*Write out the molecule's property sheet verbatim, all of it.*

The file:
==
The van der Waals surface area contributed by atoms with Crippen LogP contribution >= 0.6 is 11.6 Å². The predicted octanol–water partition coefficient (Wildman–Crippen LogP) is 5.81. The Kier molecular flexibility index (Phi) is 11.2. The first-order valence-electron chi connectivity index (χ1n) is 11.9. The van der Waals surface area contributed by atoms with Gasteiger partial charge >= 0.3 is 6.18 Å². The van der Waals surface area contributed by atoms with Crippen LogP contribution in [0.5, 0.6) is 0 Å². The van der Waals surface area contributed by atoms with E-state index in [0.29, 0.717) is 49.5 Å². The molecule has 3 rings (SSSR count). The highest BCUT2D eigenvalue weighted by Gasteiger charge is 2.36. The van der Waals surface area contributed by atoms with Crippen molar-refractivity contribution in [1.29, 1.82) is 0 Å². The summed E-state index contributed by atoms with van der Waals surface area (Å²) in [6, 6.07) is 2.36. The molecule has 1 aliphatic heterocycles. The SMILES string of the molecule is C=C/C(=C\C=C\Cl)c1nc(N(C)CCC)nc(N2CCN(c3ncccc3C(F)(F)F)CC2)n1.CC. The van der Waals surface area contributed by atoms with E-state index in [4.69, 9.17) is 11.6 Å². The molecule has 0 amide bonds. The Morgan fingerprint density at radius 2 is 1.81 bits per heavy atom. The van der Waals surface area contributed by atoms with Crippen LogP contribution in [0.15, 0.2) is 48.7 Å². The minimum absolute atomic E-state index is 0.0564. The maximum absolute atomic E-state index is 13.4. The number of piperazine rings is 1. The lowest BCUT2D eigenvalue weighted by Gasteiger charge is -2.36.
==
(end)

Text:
The van der Waals surface area contributed by atoms with Crippen LogP contribution >= 0.6 is 11.6 Å². The predicted octanol–water partition coefficient (Wildman–Crippen LogP) is 5.81. The Kier molecular flexibility index (Phi) is 11.2. The first-order valence-electron chi connectivity index (χ1n) is 11.9. The van der Waals surface area contributed by atoms with Gasteiger partial charge >= 0.3 is 6.18 Å². The van der Waals surface area contributed by atoms with Crippen LogP contribution in [0.5, 0.6) is 0 Å². The van der Waals surface area contributed by atoms with E-state index in [0.29, 0.717) is 49.5 Å². The molecule has 3 rings (SSSR count). The highest BCUT2D eigenvalue weighted by Gasteiger charge is 2.36. The van der Waals surface area contributed by atoms with Crippen molar-refractivity contribution in [1.29, 1.82) is 0 Å². The summed E-state index contributed by atoms with van der Waals surface area (Å²) in [6, 6.07) is 2.36. The molecule has 1 aliphatic heterocycles. The SMILES string of the molecule is C=C/C(=C\C=C\Cl)c1nc(N(C)CCC)nc(N2CCN(c3ncccc3C(F)(F)F)CC2)n1.CC. The van der Waals surface area contributed by atoms with E-state index in [4.69, 9.17) is 11.6 Å². The molecule has 0 amide bonds. The Morgan fingerprint density at radius 2 is 1.81 bits per heavy atom. The van der Waals surface area contributed by atoms with Crippen LogP contribution in [0.15, 0.2) is 48.7 Å². The minimum absolute atomic E-state index is 0.0564. The maximum absolute atomic E-state index is 13.4. The number of piperazine rings is 1. The lowest BCUT2D eigenvalue weighted by Gasteiger charge is -2.36.